Thursday, July 14, 2022

Happy Birthday!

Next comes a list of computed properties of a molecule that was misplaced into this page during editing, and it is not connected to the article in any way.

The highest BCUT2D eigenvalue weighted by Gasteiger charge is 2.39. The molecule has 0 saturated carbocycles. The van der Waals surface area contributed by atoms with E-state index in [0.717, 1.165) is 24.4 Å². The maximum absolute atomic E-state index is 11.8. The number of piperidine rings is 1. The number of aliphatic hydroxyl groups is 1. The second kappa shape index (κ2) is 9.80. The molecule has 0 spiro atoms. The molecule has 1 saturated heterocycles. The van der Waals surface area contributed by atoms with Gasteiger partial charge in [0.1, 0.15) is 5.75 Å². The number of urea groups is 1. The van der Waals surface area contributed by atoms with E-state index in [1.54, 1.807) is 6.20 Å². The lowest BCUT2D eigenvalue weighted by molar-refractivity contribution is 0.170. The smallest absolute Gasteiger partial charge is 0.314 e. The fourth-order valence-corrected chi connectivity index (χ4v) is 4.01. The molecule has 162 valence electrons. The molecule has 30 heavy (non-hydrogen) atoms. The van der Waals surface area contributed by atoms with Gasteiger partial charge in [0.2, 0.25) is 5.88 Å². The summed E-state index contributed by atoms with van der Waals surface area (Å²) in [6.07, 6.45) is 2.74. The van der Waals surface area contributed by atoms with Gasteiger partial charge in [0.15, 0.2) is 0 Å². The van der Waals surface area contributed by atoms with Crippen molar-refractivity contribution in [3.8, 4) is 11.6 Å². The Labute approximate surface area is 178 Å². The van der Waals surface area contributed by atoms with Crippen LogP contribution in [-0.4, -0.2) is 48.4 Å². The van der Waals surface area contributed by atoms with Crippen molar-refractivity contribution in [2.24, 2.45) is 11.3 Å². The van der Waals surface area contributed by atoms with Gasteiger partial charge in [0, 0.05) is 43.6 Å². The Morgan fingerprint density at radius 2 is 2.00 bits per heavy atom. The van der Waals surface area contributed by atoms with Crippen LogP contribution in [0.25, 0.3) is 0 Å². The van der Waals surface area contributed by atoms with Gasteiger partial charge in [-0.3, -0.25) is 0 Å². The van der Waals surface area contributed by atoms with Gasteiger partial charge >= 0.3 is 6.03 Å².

The ultimate act of reification, the Marxist term for commodifying, is trying to decide on the right birthday present for your loved one. The object itself carries baggage as they say about people on whom the past lays a burden. The Germans have a compound word which refers to this usually in terms of history, Vergangenheitsbewaltegung. The word itself partakes of the pathetic fallacy. To say it, hear it or even look at it mirrors the very thing being described. It takes a while for the eyes or ears to take in a 23 letter word. One reason why some people try to find the perfect gift is that they hope it will accomplish what words alone can’t. The object itself becomes an objective correlative for a relationship. Pearls and diamonds are common gifts for those who can afford them. Then on a more modest scale there are roses and chocolate. Surprise isn’t a thing but it functions like one, again proposing a substitute for raw emotion. It takes a lot of planning to create a surprise. The net effect may be nothing more than worry in the creator of the event. Will it go off? However, it's guaranteed to inspire an adrenalin rush in the celebrant. Sometimes a gift may be funny but humor as Freud pointed out in Jokes and Their Relation to the Unconscious can sometimes veil aggressive or hostile wishes. Maurizio Catalan’s “America," an 18 karate gold toilet installed in the Guggenheim for a year, is an example. The French psychoanalyst Janine Chasseguet-Smirgel wrote about this impulse in Creativity and Perversion. There are those who eschew materialism either because they're cheap or so romantic no one thing can ever do justice to the depth of their feelings. These individuals may wake up next to their beloved on a big birthday, turn towards them, peck them on the lips without any grand gesture and simply say, “I Love You.” The message is so simple, succinct and lacking in symbolism—so devoid of hyperbole and overcompensation—that it may hit the mark like Cupid's arrow.


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